Gone with the wind: A learning curve analysis of China's wind power industry
Joern Huenteler and
Joanna I. Lewis
Energy Policy, 2018, vol. 120, issue C, 38-51
This study examines how accumulation of experience and knowledge by wind farm developers and turbine manufacturers contributed to productivity gains in China's wind power industry during its rapid expansion phase between 2005 and 2012. A learning curve analysis is conducted on an original dataset of 312 Chinese wind farms under the Clean Development Mechanism. A key strength of the dataset is that it includes data on actual, wind-farm level power generation. The analysis, based on third-party verified data, reveals that the experience and knowledge accumulation did not result in improvements in generation performance, turbine size, or unit turbine costs of Chinese wind farms. Rather, generation performance was driven by capital investments (i.e., larger and more expensive wind farms performed better). Turbine cost reductions were achieved by intense price competition which hampered investments in technology improvement and quality assurance. The Chinese wind power case demonstrates how market expansion, in the absence of carefully designed innovation policies that complement deployment policies, does not necessarily lead to technological learning. Fostering the technological capability of local industry can take a long time. When scale-up happens quickly, it is crucial to develop and refine local technological capability.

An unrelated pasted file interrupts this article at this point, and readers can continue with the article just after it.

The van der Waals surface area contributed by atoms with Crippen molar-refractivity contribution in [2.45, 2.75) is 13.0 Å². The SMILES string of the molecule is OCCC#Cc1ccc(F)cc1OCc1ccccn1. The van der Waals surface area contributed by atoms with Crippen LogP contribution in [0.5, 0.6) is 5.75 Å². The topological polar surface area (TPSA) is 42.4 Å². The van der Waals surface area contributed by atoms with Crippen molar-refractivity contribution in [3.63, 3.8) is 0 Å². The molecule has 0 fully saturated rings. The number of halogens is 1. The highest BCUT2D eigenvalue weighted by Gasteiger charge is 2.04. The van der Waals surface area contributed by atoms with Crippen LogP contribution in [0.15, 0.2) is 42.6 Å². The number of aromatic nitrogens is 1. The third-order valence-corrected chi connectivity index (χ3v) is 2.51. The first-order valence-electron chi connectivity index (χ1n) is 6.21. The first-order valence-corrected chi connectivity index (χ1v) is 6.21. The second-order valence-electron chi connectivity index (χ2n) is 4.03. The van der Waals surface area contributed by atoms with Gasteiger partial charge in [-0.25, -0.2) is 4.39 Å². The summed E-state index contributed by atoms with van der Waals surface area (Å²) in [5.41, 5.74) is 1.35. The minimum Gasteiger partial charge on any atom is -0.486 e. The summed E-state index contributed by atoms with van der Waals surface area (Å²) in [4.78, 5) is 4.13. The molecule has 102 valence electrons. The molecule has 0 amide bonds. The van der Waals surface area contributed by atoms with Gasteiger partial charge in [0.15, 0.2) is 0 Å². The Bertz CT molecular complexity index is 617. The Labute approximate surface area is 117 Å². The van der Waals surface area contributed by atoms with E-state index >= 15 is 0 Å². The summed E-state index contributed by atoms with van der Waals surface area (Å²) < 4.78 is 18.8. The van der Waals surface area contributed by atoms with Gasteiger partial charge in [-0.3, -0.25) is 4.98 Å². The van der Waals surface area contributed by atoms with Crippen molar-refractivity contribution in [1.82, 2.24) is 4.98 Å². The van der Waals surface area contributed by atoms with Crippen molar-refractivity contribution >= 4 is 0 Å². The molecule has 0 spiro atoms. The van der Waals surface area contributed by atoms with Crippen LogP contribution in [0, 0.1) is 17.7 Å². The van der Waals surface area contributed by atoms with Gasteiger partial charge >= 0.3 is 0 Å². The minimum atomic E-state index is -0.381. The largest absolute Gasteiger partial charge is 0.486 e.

Keywords: Learning curve; Wind power; China; Clean Development Mechanism; Climate change (search for similar items in EconPapers)
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Persistent link: https://EconPapers.repec.org/RePEc:eee:enepol:v:120:y:2018:i:c:p:38-51
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